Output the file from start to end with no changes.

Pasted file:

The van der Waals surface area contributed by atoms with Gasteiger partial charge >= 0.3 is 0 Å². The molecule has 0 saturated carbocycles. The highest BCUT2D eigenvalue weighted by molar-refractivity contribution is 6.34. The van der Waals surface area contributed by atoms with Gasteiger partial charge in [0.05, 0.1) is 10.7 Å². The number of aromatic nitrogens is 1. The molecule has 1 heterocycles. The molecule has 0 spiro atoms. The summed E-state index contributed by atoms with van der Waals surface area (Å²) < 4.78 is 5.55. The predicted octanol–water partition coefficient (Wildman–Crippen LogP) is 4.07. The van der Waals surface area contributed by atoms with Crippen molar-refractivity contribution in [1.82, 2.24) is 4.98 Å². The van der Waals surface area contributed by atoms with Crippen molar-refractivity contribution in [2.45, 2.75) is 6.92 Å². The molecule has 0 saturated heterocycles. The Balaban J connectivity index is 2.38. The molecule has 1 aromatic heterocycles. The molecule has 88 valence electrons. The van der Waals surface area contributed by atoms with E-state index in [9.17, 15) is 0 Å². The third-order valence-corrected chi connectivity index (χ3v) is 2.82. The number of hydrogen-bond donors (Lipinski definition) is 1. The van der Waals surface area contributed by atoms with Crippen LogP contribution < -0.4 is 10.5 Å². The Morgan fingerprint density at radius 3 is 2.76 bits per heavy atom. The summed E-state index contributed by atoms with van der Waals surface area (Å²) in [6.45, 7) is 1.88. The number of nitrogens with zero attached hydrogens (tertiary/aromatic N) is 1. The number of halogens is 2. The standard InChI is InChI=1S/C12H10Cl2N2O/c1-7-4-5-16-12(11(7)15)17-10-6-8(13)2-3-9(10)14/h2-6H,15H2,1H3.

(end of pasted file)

The van der Waals surface area contributed by atoms with Gasteiger partial charge >= 0.3 is 0 Å². The molecule has 0 saturated carbocycles. The highest BCUT2D eigenvalue weighted by molar-refractivity contribution is 6.34. The van der Waals surface area contributed by atoms with Gasteiger partial charge in [0.05, 0.1) is 10.7 Å². The number of aromatic nitrogens is 1. The molecule has 1 heterocycles. The molecule has 0 spiro atoms. The summed E-state index contributed by atoms with van der Waals surface area (Å²) < 4.78 is 5.55. The predicted octanol–water partition coefficient (Wildman–Crippen LogP) is 4.07. The van der Waals surface area contributed by atoms with Crippen molar-refractivity contribution in [1.82, 2.24) is 4.98 Å². The van der Waals surface area contributed by atoms with Crippen molar-refractivity contribution in [2.45, 2.75) is 6.92 Å². The molecule has 0 saturated heterocycles. The Balaban J connectivity index is 2.38. The molecule has 1 aromatic heterocycles. The molecule has 88 valence electrons. The van der Waals surface area contributed by atoms with E-state index in [9.17, 15) is 0 Å². The third-order valence-corrected chi connectivity index (χ3v) is 2.82. The number of hydrogen-bond donors (Lipinski definition) is 1. The van der Waals surface area contributed by atoms with Crippen LogP contribution < -0.4 is 10.5 Å². The Morgan fingerprint density at radius 3 is 2.76 bits per heavy atom. The summed E-state index contributed by atoms with van der Waals surface area (Å²) in [6.45, 7) is 1.88. The number of nitrogens with zero attached hydrogens (tertiary/aromatic N) is 1. The number of halogens is 2. The standard InChI is InChI=1S/C12H10Cl2N2O/c1-7-4-5-16-12(11(7)15)17-10-6-8(13)2-3-9(10)14/h2-6H,15H2,1H3.